Alan Keyes
October 22, 2012
Regarding abortion: what both Obama and Romney want us to forget
By Alan Keyes

A Christiannews.net story reports that "Presidential candidate Mitt Romney has released a new television advertisement underscoring his support for abortion and contraception." According to the report, "the thirty second advertisement, geared toward women voters, features Sarah Minto, who outlines that she had concerns about Romney's 'extreme' abortion views until she realized that he wasn't completely opposed to abortion after all."

When I read reports about a candidate's stand on abortion, I do a little mental exercise that serves as a preliminary test of my judgment about its moral validity. I review the description of their stand, substituting the word "slavery" for the word "abortion." In this case, the result is a television advertisement that has Romney underscoring "his support for slavery..." and a voter relieved because "she had concerns about Romney's abolitionist views until she realized that he wasn't completely opposed to slavery after all."

To anyone who has bothered to review the consistent pattern of Romney's stance on abortion, this report should come as no surprise. But such a Romney campaign advertisement ought to be a wake-up call for all the supposedly pro-life "leaders" and voters comforting themselves with the false pretense that he's "pro-life."

Romney's stand on abortion is very like the stand on slavery taken by Abraham Lincoln's nemesis, Stephen Douglas. Throughout his career, Douglas took care to reassure the proponents of slavery that he was no abolitionist. He supported the rights of slave owners, and the prerogatives of the slave states. Douglas worshiped at the altar of "popular sovereignty." So he held to the view that justice is whatever the will of the majority says it is, even when the majority's will contradicts the premise of God-endowed right that is the basis for the majority's right to make such decisions (i.e., its right to government based upon consent).

It's ironic these days that the very people who clamor for "minority rights" when race or money are the rubric suddenly adopt the Douglas "majority rule" position on an issue like abortion. They are ready to decry the notion that might makes right when the rich and powerful abuse the poor and relatively powerless. But nascent children, bereft of every form of wealth or power but their simple humanity, may be murdered at the whim of individuals who happen to be stronger than they are, so long as a majority can be found willing to support or tolerate such murders.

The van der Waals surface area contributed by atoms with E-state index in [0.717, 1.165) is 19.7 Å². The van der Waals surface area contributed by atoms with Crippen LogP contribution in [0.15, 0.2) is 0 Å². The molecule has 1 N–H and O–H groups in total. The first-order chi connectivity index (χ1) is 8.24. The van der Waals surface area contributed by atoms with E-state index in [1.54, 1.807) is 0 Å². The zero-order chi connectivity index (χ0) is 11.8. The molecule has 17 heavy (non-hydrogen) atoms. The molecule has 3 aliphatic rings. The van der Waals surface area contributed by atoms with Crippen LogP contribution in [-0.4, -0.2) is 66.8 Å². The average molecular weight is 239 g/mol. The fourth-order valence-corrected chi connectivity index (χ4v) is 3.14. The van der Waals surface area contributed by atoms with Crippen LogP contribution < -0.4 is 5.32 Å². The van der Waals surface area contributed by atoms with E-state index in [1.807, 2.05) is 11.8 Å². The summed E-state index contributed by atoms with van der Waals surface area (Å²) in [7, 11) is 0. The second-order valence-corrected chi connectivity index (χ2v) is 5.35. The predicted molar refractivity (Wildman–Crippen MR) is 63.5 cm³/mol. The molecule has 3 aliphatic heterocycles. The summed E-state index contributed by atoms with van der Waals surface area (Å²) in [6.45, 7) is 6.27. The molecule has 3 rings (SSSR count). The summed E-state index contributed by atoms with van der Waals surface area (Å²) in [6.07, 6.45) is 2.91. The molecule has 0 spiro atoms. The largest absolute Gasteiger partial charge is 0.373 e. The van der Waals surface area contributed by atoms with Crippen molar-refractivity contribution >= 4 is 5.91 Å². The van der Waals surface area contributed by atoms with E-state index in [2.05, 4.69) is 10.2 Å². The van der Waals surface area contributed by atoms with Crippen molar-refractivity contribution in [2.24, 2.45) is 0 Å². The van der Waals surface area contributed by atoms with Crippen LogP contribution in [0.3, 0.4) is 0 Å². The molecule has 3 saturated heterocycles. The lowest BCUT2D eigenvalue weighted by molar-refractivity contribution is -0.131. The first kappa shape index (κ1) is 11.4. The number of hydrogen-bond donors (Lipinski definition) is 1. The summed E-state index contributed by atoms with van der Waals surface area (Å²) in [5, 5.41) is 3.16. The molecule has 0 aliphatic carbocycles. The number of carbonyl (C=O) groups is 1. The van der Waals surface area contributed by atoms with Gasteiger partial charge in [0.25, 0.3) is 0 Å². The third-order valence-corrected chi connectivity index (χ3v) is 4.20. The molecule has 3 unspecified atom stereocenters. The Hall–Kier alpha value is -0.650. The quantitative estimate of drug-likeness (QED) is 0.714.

Because Stephen Douglas was willing to tolerate restrictions on slavery established by majority whim, we could argue that he was not pro-slavery. The problem is, of course, that if one community makes slaves, and another community annuls what they have made, whose view determines when and whether a slave must be treated as such? Or, in the case of abortion, if one community makes human beings, and another denies their humanity, whose will determines when and whether their humanity must be respected? (As we will see, America's answer is that neither community gets to decide, for the Creator has already determined what both must respect.)

People like Mitt Romney assert that in this case or that the will of the majority of the people; or the majority of the judges and justices; or even the majority of one mother and one doctor ready to accept her rule, can strip away every human offspring's title of humanity. Yet the original claim to the title of humanity has the same basis for their offspring as it does for those who claim the right to murder them. If, on this basis, Romney and others hold that people may be treated as non-human for purposes of coldblooded murder, why do they pretend to deny that, on the same "majority rule" basis, people may be treated as non-human for the purposes of slavery, racial perfection, or religious purity? Of course they will indignantly exclaim that "Racism and religious fanaticism are unacceptable grounds for inhumanity." But it's patently absurd to suggest that lust, ambition, and personal convenience are acceptable motives for inhumanity, but not the desire to perfect the species or assure its path to eternal salvation. It's plainly irrational to pretend that humanity may be abused so that perishable individuals can feel free, by all means, to make money and fornicate, but not so that the species as a whole can perfect itself for all eternity.